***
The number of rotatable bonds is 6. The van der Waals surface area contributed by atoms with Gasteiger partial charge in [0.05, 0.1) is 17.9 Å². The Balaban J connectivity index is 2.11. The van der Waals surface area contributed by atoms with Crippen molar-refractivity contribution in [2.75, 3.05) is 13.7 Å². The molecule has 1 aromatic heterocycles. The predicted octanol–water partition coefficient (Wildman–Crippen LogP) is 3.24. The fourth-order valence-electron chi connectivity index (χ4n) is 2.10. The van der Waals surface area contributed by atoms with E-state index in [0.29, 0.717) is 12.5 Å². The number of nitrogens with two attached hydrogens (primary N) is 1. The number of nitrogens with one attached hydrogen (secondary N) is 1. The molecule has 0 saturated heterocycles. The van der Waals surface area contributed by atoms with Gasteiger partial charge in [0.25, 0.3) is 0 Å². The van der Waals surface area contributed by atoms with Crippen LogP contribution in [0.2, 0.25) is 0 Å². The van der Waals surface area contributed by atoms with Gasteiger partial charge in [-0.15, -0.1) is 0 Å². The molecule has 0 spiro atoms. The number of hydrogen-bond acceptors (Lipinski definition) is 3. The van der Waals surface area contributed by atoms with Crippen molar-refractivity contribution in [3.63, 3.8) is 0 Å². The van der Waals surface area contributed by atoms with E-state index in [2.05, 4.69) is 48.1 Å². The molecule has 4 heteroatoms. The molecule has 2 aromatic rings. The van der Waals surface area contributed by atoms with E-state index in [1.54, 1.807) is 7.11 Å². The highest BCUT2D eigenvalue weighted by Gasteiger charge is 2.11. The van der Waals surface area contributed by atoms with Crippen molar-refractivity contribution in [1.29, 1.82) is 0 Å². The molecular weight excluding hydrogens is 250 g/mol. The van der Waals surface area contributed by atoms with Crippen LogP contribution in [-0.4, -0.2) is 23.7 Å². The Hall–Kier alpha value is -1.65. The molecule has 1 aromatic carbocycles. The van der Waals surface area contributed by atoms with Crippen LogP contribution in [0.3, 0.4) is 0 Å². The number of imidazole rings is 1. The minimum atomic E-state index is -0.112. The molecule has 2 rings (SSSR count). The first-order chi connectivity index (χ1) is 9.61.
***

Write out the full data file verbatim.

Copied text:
The number of rotatable bonds is 6. The van der Waals surface area contributed by atoms with Gasteiger partial charge in [0.05, 0.1) is 17.9 Å². The Balaban J connectivity index is 2.11. The van der Waals surface area contributed by atoms with Crippen molar-refractivity contribution in [2.75, 3.05) is 13.7 Å². The molecule has 1 aromatic heterocycles. The predicted octanol–water partition coefficient (Wildman–Crippen LogP) is 3.24. The fourth-order valence-electron chi connectivity index (χ4n) is 2.10. The van der Waals surface area contributed by atoms with E-state index in [0.29, 0.717) is 12.5 Å². The number of nitrogens with two attached hydrogens (primary N) is 1. The number of nitrogens with one attached hydrogen (secondary N) is 1. The molecule has 0 saturated heterocycles. The van der Waals surface area contributed by atoms with Gasteiger partial charge in [0.25, 0.3) is 0 Å². The van der Waals surface area contributed by atoms with Crippen LogP contribution in [0.2, 0.25) is 0 Å². The van der Waals surface area contributed by atoms with Gasteiger partial charge in [-0.15, -0.1) is 0 Å². The molecule has 0 spiro atoms. The number of hydrogen-bond acceptors (Lipinski definition) is 3. The van der Waals surface area contributed by atoms with Crippen molar-refractivity contribution in [3.63, 3.8) is 0 Å². The van der Waals surface area contributed by atoms with E-state index in [2.05, 4.69) is 48.1 Å². The molecule has 4 heteroatoms. The molecule has 2 aromatic rings. The van der Waals surface area contributed by atoms with E-state index in [1.54, 1.807) is 7.11 Å². The highest BCUT2D eigenvalue weighted by Gasteiger charge is 2.11. The van der Waals surface area contributed by atoms with Crippen molar-refractivity contribution in [1.29, 1.82) is 0 Å². The molecular weight excluding hydrogens is 250 g/mol. The van der Waals surface area contributed by atoms with Crippen LogP contribution in [-0.4, -0.2) is 23.7 Å². The Hall–Kier alpha value is -1.65. The molecule has 1 aromatic carbocycles. The van der Waals surface area contributed by atoms with Crippen LogP contribution in [0.3, 0.4) is 0 Å². The number of imidazole rings is 1. The minimum atomic E-state index is -0.112. The molecule has 2 rings (SSSR count). The first-order chi connectivity index (χ1) is 9.61.